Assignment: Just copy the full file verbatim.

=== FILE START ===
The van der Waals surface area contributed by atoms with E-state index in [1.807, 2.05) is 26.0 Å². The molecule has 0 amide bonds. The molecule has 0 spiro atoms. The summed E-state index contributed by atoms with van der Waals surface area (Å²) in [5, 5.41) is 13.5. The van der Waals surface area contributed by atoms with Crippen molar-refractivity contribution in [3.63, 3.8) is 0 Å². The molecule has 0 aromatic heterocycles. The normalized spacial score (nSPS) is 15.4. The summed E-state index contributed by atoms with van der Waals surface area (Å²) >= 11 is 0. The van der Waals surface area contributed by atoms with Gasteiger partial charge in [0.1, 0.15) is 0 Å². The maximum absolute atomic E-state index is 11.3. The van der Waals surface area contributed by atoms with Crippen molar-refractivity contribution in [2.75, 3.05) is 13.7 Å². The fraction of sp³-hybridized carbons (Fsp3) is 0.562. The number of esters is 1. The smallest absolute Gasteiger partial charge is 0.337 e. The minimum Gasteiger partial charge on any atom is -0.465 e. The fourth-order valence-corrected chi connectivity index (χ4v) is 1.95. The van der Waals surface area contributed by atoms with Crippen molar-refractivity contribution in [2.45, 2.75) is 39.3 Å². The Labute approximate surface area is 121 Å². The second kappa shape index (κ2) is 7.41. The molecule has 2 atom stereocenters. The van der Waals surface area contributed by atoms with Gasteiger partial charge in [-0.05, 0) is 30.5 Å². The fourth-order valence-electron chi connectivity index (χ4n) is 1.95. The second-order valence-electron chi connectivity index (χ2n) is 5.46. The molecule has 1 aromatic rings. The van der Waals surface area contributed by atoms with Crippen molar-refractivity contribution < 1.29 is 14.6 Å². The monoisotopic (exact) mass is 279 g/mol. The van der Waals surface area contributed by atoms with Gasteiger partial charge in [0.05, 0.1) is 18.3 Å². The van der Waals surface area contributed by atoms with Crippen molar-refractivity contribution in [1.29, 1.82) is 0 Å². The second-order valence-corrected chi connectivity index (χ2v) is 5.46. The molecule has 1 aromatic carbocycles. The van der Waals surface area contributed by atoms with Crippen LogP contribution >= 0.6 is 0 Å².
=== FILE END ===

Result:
The van der Waals surface area contributed by atoms with E-state index in [1.807, 2.05) is 26.0 Å². The molecule has 0 amide bonds. The molecule has 0 spiro atoms. The summed E-state index contributed by atoms with van der Waals surface area (Å²) in [5, 5.41) is 13.5. The van der Waals surface area contributed by atoms with Crippen molar-refractivity contribution in [3.63, 3.8) is 0 Å². The molecule has 0 aromatic heterocycles. The normalized spacial score (nSPS) is 15.4. The summed E-state index contributed by atoms with van der Waals surface area (Å²) >= 11 is 0. The van der Waals surface area contributed by atoms with Gasteiger partial charge in [0.1, 0.15) is 0 Å². The maximum absolute atomic E-state index is 11.3. The van der Waals surface area contributed by atoms with Crippen molar-refractivity contribution in [2.75, 3.05) is 13.7 Å². The fraction of sp³-hybridized carbons (Fsp3) is 0.562. The number of esters is 1. The smallest absolute Gasteiger partial charge is 0.337 e. The minimum Gasteiger partial charge on any atom is -0.465 e. The fourth-order valence-corrected chi connectivity index (χ4v) is 1.95. The van der Waals surface area contributed by atoms with Crippen molar-refractivity contribution in [2.45, 2.75) is 39.3 Å². The Labute approximate surface area is 121 Å². The second kappa shape index (κ2) is 7.41. The molecule has 2 atom stereocenters. The van der Waals surface area contributed by atoms with Gasteiger partial charge in [-0.05, 0) is 30.5 Å². The fourth-order valence-electron chi connectivity index (χ4n) is 1.95. The second-order valence-electron chi connectivity index (χ2n) is 5.46. The molecule has 1 aromatic rings. The van der Waals surface area contributed by atoms with Crippen molar-refractivity contribution < 1.29 is 14.6 Å². The monoisotopic (exact) mass is 279 g/mol. The van der Waals surface area contributed by atoms with Gasteiger partial charge in [0.05, 0.1) is 18.3 Å². The van der Waals surface area contributed by atoms with Crippen molar-refractivity contribution in [1.29, 1.82) is 0 Å². The second-order valence-corrected chi connectivity index (χ2v) is 5.46. The molecule has 1 aromatic carbocycles. The van der Waals surface area contributed by atoms with Crippen LogP contribution >= 0.6 is 0 Å².